In her article in Coverfly, Shanee Edwards wrote:

Billy Domineau wrote a Seinfeld spec called “Twin Towers” about 9/11 that went viral and landed him a job on Family Guy. Henry C. King purchased billboards near Sony in Culver City and in Studio City near Universal Studios directing anyone interested to look up his script on blcklst.com.

Stunt marketing might not be the most obvious way for how to become a writer for Disney, but sometimes you have to be bold to get noticed.

Submit scripts to Disney

When someone asks how to become a writer for Disney, they may want to submit scripts directly to the Mouse himself. However, it’s important to note that, as a company rule, Disney doesn’t accept unsolicited scripts.

Screenshot of Disney rule not to accept unsolicited scripts for how to become a writer for Disney
Credit: Screenshot by Author via Disneystudioliscening.com for how to become a writer for Disney

That’s one big reason why getting an agent or marketing your scriptwriting abilities can help you gain the attention of Disney. Getting an agent isn’t always easy, but it’s a major step for how to become a writer for Disney.

There may just be a backdoor, though, even if you don’t have an agent.

According to Reddit user EelKat:

I’ve never had an agent; the trick is to NOT contact Disney directly, but rather contact one of their hiring editors instead

You must remember that Disney themselves publishes NOTHING… you have to find the publishing houses they work with.

If you want to write for Disney, the easiest way to do so is through Egmont: http://www.egmont.com/ who is the actual publisher of MOST of their books and comics

Before you submit, EelKat also warns that Disney often buys the copyright for scripts. This means that, once you complete the purchasing agreement, Disney owns the story. You no longer have any rights to it.

Be sure to brush up on contract language and check with knowledgeable legal experts before you sign a contract with any studio. In other words, even after you learn how to become a writer for Disney, there are still serious variables to consider.

Network with Disney insiders

Networking is one of the best ways to skip to the head of the screenwriter line. You can and should leverage your agent’s connections to build relationships with Disney insiders.

Networking can save you years of slugging through rejected script after script. For many clever screenwriters, the right kind of networking is exactly how to become a writer for Disney.

You can network with scores of different insiders:

  • Studio executives
  • Agents
  • Producers
  • Directors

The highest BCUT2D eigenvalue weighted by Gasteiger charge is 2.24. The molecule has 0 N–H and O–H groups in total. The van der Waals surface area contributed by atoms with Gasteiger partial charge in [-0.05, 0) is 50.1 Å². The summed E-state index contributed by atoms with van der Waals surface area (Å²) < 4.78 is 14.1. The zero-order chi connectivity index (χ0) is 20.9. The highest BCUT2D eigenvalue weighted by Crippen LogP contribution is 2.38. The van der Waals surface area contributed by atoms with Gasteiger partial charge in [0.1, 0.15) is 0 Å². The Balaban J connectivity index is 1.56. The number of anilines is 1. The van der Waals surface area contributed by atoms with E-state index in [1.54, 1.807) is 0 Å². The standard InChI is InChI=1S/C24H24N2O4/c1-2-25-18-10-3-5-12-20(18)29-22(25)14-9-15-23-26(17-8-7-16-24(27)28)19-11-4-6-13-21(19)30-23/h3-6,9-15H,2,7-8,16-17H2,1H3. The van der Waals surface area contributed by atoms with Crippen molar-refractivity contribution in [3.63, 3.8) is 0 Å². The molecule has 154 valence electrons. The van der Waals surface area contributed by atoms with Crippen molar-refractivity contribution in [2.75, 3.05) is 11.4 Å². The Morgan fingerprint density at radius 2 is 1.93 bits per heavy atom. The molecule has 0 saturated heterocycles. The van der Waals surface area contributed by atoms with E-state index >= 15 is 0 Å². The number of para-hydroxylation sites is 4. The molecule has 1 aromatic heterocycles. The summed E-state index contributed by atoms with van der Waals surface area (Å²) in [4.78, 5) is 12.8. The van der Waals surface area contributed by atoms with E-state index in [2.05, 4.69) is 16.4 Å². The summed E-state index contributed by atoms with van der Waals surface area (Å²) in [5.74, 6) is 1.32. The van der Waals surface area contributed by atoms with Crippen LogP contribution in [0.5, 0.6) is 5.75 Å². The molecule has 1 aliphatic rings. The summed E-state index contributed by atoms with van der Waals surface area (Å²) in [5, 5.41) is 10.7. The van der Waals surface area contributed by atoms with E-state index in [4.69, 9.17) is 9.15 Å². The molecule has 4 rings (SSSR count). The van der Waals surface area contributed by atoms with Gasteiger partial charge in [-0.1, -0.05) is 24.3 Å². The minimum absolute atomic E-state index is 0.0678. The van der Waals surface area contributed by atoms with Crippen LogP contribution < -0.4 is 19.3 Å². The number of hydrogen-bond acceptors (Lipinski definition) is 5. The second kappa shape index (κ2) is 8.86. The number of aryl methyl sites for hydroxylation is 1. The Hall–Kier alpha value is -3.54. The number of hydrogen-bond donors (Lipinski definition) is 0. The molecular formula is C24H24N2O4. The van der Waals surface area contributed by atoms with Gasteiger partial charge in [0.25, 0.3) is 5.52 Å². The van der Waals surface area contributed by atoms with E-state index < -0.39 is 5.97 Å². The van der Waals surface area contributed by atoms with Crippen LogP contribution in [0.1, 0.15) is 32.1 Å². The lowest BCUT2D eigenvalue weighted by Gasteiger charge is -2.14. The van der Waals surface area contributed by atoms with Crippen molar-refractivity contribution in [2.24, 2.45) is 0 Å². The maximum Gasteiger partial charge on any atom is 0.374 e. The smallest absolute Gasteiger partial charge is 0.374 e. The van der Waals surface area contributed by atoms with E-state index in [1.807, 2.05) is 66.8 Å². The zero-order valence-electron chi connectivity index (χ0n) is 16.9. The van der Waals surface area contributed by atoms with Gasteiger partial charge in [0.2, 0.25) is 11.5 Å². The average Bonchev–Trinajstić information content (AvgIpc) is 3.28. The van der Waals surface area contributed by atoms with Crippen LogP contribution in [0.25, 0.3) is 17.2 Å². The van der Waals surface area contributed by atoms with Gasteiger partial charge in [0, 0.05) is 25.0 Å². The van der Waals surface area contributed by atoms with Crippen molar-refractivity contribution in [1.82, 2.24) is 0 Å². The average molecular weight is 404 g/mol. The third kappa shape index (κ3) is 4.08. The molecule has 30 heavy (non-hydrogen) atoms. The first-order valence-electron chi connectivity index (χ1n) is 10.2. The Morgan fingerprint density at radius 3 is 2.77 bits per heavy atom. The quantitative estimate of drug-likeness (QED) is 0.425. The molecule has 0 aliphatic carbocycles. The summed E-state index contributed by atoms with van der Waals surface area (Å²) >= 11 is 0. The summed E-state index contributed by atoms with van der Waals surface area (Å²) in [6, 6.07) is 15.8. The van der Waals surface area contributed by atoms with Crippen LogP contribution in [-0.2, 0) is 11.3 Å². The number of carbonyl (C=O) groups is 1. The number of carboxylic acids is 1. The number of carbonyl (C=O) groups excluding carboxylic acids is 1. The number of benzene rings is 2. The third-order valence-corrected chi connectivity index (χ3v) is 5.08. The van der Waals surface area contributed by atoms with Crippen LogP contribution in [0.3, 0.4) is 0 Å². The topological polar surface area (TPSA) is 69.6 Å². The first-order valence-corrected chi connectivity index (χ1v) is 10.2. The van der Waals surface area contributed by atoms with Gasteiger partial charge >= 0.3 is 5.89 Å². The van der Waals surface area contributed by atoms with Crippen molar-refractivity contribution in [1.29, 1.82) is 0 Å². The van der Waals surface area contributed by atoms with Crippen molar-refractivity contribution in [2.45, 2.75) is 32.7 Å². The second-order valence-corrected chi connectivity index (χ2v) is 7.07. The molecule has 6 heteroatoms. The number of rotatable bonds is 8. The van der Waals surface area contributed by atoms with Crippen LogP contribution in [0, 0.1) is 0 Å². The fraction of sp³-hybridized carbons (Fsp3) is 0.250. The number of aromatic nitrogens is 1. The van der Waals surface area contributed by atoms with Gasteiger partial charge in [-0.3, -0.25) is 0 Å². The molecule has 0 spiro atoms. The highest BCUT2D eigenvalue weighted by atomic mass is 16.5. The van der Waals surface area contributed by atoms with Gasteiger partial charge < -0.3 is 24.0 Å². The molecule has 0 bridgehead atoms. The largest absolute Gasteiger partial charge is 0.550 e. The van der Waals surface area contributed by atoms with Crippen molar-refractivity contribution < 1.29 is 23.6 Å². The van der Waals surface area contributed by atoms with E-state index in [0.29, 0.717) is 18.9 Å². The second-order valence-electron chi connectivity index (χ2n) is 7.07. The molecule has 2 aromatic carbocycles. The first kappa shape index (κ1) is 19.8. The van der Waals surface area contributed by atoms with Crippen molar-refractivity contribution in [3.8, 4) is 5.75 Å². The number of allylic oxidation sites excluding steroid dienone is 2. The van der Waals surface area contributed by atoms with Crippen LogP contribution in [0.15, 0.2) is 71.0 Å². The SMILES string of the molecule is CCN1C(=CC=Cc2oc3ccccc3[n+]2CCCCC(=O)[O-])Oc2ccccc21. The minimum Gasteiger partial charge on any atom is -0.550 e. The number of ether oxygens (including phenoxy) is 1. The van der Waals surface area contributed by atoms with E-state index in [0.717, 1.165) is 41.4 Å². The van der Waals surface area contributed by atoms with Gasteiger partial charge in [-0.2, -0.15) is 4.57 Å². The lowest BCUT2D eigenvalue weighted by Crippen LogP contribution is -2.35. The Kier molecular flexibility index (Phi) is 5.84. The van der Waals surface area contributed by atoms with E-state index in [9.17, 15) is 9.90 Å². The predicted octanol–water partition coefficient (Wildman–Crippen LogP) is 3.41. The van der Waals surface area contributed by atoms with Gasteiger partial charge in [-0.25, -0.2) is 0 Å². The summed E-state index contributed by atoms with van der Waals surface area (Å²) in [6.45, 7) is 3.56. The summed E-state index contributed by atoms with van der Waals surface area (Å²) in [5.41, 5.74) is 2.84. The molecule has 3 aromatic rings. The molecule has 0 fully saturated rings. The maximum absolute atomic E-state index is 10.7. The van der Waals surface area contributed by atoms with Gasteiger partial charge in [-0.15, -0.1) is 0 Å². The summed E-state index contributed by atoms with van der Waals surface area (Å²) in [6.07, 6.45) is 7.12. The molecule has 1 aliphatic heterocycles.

• Managers
  • Editors

Literally anyone can be a link to Disney (or any other studio).

Zack Arnold is a great example of networking in Hollywood. Maybe he can’t tell you exactly how to become a writer for Disney, but he can certainly tell you how to succeed. He moved to LA when he only knew one person. Then he found a contact on Craiglist (of all places). He provided a few editing jobs for free to showcase his talent. Then got hired on as a paid editor.

He leveraged that success by “Facebook stalking” (his words) everyone he could find associated with the show Burn Notice. He pitched each person with the trailer from his previous work (the one from Craigslist). Most people ignored him, but one editor responded.

That’s all he needed.

They set a lunch meeting where they hit it off immediately. Zack offered a few samples of his Craigslist show to the editor.

Two weeks later, the editor called to offer him an interview with the executive producer of Burn Notice. The editor told him that he had no shot at getting the job, but it might help his career anyway. Zack jumped at the chance. He watched the entire existing show—about 60 episodes at that point—twice.

He walked into the interview and stunned the executive director with his vast knowledge of the show. Three weeks later, he got the job.


How To Become a Writer for Disney: Writing Jobs

As we’ve mentioned, Disney employs many types of writers. I encourage you to regularly track the main websites that show you the open positions for Disney.

Here are the main websites:

Disney Careers

Disney Animation Careers

Pixar Careers

You never know when a position might open that fits you perfectly. The best way to learn how to become a writer for Disney might be from those already working for Disney.


Final Thoughts on How To Become a Writer for Disney

There you have it: all the best ways for how to become a writer for Disney.

The cool part about Disney is that you can also write for other studios owned by Disney such as Marvel and Pixar. They are all under the same Disney umbrella. By applying these strategies, you can crush your competition.

Now that you know how to become a writer for Disney, the only thing left is to do the work.

You have the tools. You have the knowledge. Now go accomplish your dreams. I can’t wait to watch the shows and movies you write.